ESR has some applications in medicine focusing of endogenous paramagnetic species in the body, as well as exogenous spin probes. spinflex tools can bring the potential of ESR to explore topics such as:

publications employing spinflex products

Compact electron spin resonance skin oximeter: Properties and initial clinical results

(Magnetic Resonance in Medicine, 85 (2021), 2915)

Purpose: Skin oxygen level is of significance for the diagnosis and treatment of many clinical problems, such as chronic wounds and diabetic foot ulcers. Furthermore, skin oxygen levels can be correlated to arterial oxygen partial pressure, thereby revealing potentially dangerous conditions such as hyperoxia (too much oxygen), which may occur in ventilated neonates. Traditionally, skin oxygen levels are measured using electrochemical methods and, more recently, also by fluorescence lifetime techniques. These approaches suffer from several drawbacks, rendering them suboptimal. The purpose of this work is to develop an electron spin resonance (ESR) ‐based method for monitoring oxygen partial pressure (pO2) in skin tissue.

Methods: A compact sensor for pulsed ESR is designed and constructed. Our ESR‐based method makes use of a unique exogenous paramagnetic spin probe that is placed on the skin in a special partially sealed sticker, and subsequently measuring its signal with the compact pulsed ESR sensor that includes a miniature magnet and a small S‐band (~2.3 GHz) microwave resonator. The inverse of the spin‐spin relaxation time (1/T2) measured by ESR is shown to be linearly correlated with pO2 levels.

Results: The sensor and its matching sticker were tested both in vitro and in vivo (with human subjects). Measured skin pO2 levels reached equilibrium after ~2‐3 h and were found to be comparable to those measured by continuous‐wave (CW) ESR using a large electromagnet.

Conclusions: A compact pulsed ESR sensor with a matching paramagnetic sticker can be used for pO2 monitoring of the skin tissue, similar to large bulky CW ESR systems.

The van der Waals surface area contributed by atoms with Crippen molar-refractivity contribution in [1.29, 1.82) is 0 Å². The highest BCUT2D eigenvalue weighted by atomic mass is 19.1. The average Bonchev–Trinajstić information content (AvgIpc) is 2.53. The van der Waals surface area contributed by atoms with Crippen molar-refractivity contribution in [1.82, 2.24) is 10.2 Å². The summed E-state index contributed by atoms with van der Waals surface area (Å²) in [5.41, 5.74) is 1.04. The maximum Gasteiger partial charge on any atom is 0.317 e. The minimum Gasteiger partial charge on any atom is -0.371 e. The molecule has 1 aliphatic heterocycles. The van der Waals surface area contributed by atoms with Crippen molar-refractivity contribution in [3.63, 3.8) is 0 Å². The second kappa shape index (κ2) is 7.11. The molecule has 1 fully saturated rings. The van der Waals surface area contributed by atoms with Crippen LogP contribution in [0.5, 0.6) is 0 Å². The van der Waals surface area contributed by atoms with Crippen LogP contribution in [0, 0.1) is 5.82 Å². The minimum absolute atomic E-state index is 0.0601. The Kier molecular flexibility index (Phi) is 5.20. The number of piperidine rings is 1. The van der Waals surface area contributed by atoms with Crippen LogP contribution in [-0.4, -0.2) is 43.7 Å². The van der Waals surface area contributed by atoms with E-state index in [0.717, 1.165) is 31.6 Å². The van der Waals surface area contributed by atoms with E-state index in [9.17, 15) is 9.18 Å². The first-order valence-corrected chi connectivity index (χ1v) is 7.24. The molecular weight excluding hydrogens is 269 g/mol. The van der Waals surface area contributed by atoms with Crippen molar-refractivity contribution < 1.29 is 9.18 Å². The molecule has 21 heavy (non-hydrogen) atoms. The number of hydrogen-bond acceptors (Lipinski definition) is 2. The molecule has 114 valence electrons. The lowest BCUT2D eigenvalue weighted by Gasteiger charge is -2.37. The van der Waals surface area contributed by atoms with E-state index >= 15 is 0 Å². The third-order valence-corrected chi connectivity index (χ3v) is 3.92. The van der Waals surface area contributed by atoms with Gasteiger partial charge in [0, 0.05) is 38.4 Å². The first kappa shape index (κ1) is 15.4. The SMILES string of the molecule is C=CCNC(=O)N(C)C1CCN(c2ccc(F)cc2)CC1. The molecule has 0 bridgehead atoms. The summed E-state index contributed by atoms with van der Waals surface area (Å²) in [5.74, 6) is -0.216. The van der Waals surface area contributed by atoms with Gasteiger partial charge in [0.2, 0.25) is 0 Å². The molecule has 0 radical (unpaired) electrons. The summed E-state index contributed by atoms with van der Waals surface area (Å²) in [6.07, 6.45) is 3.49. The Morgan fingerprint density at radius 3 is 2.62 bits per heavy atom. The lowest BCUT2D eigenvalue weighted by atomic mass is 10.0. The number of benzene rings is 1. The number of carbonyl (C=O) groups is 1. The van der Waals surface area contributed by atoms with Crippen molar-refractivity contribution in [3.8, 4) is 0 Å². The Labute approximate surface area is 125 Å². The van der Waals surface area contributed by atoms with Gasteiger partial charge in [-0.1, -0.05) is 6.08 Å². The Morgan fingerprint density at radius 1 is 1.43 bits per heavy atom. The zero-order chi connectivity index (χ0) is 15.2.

A magnetic resonance probehead for evaluating the level of ionizing radiation absorbed in human teeth

(Health Physics, 108, (2015), 326)

A miniature electron spin resonance (ESR) probehead that includes a static field source and a microwave resonator for in vivo measurement of paramagnetic defects in tooth enamel was developed. These defects are known to be a good marker for quantifying the ionizing radiation dose absorbed in teeth. The probehead has a typical length of just 30 mm and total weight of 220 g. The patient “bites” into the probehead while the measurement procedure is being carried out. The probehead operates in pulsed mode at a frequency of ∼11.2 GHz and supplies a static magnetic field of ∼400 mT. A detailed design of the probehead is provided together with its specifications in terms of measurement volume and signal-to-noise ratio for a typical sample. A specially developed simulation program was used to predict the spatial distribution of the acquired signal under conditions of grossly inhomogeneous static and RF fields. Experimental results with irradiated incisor teeth validated the probehead’s sensitivity, being able to detect signals in tooth irradiated by only 2 Gy. Subject to additional improvements and tests, this type of probehead can potentially have significant clinical applications ranging from mass triage following major nuclear events to routine occupational evaluation of ionizing radiation absorbed over long periods of time.

Additional Publications

Electron spin resonance microscopic imaging of oxygen concentration in cancer spheroids

Authors name:
Mada Hashem, Michal Weiler-Sagie

Journal of Magnetic Resonance 256, (2015), 77-85

A Magnetic Resonance Probehead for Evaluating the Level of Ionizing Radiation Absorbed in Human Teeth

Authors name:
Woflson, Helen, Ahmad, Rizwan

Health Physics 108 (2015), 326-335

Induction-detection electron spin resonance with spin sensitivity of a few tens of spins

Authors name:
Yaron Artzi, Ygal Twig

Appl. Phys. Lett. 106, (2015), 084104